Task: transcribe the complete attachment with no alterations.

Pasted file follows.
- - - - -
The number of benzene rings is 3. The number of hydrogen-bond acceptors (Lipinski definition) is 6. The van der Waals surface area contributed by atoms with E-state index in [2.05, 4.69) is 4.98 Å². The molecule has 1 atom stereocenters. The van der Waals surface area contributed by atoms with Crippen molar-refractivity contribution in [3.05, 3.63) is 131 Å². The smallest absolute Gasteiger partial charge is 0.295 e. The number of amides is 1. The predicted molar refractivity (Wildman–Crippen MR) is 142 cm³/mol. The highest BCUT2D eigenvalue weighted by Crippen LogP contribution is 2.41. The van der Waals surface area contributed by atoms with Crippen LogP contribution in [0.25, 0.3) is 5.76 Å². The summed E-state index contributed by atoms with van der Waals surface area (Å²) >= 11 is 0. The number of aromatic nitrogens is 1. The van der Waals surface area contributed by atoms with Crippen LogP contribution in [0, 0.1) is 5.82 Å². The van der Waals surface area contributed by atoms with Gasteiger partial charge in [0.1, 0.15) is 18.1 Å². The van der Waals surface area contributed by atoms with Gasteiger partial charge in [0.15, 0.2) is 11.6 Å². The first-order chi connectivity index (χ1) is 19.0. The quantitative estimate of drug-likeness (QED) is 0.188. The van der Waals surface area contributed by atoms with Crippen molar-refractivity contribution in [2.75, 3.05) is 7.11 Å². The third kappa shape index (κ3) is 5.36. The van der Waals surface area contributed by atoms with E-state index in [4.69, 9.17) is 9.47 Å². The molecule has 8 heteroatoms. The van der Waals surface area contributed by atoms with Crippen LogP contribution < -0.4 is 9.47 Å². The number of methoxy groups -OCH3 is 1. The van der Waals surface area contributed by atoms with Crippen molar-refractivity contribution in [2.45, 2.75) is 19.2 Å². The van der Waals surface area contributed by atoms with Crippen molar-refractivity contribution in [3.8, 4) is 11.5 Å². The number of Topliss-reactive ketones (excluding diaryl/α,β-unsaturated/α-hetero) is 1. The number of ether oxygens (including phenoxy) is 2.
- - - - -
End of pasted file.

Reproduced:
The number of benzene rings is 3. The number of hydrogen-bond acceptors (Lipinski definition) is 6. The van der Waals surface area contributed by atoms with E-state index in [2.05, 4.69) is 4.98 Å². The molecule has 1 atom stereocenters. The van der Waals surface area contributed by atoms with Crippen molar-refractivity contribution in [3.05, 3.63) is 131 Å². The smallest absolute Gasteiger partial charge is 0.295 e. The number of amides is 1. The predicted molar refractivity (Wildman–Crippen MR) is 142 cm³/mol. The highest BCUT2D eigenvalue weighted by Crippen LogP contribution is 2.41. The van der Waals surface area contributed by atoms with Crippen LogP contribution in [0.25, 0.3) is 5.76 Å². The summed E-state index contributed by atoms with van der Waals surface area (Å²) >= 11 is 0. The number of aromatic nitrogens is 1. The van der Waals surface area contributed by atoms with Crippen LogP contribution in [0, 0.1) is 5.82 Å². The van der Waals surface area contributed by atoms with Gasteiger partial charge in [0.1, 0.15) is 18.1 Å². The van der Waals surface area contributed by atoms with Gasteiger partial charge in [0.15, 0.2) is 11.6 Å². The first-order chi connectivity index (χ1) is 19.0. The quantitative estimate of drug-likeness (QED) is 0.188. The van der Waals surface area contributed by atoms with Crippen molar-refractivity contribution in [2.75, 3.05) is 7.11 Å². The third kappa shape index (κ3) is 5.36. The van der Waals surface area contributed by atoms with E-state index in [4.69, 9.17) is 9.47 Å². The molecule has 8 heteroatoms. The van der Waals surface area contributed by atoms with Crippen LogP contribution < -0.4 is 9.47 Å². The number of methoxy groups -OCH3 is 1. The van der Waals surface area contributed by atoms with Crippen molar-refractivity contribution in [2.45, 2.75) is 19.2 Å². The van der Waals surface area contributed by atoms with Crippen molar-refractivity contribution in [3.8, 4) is 11.5 Å². The number of Topliss-reactive ketones (excluding diaryl/α,β-unsaturated/α-hetero) is 1. The number of ether oxygens (including phenoxy) is 2.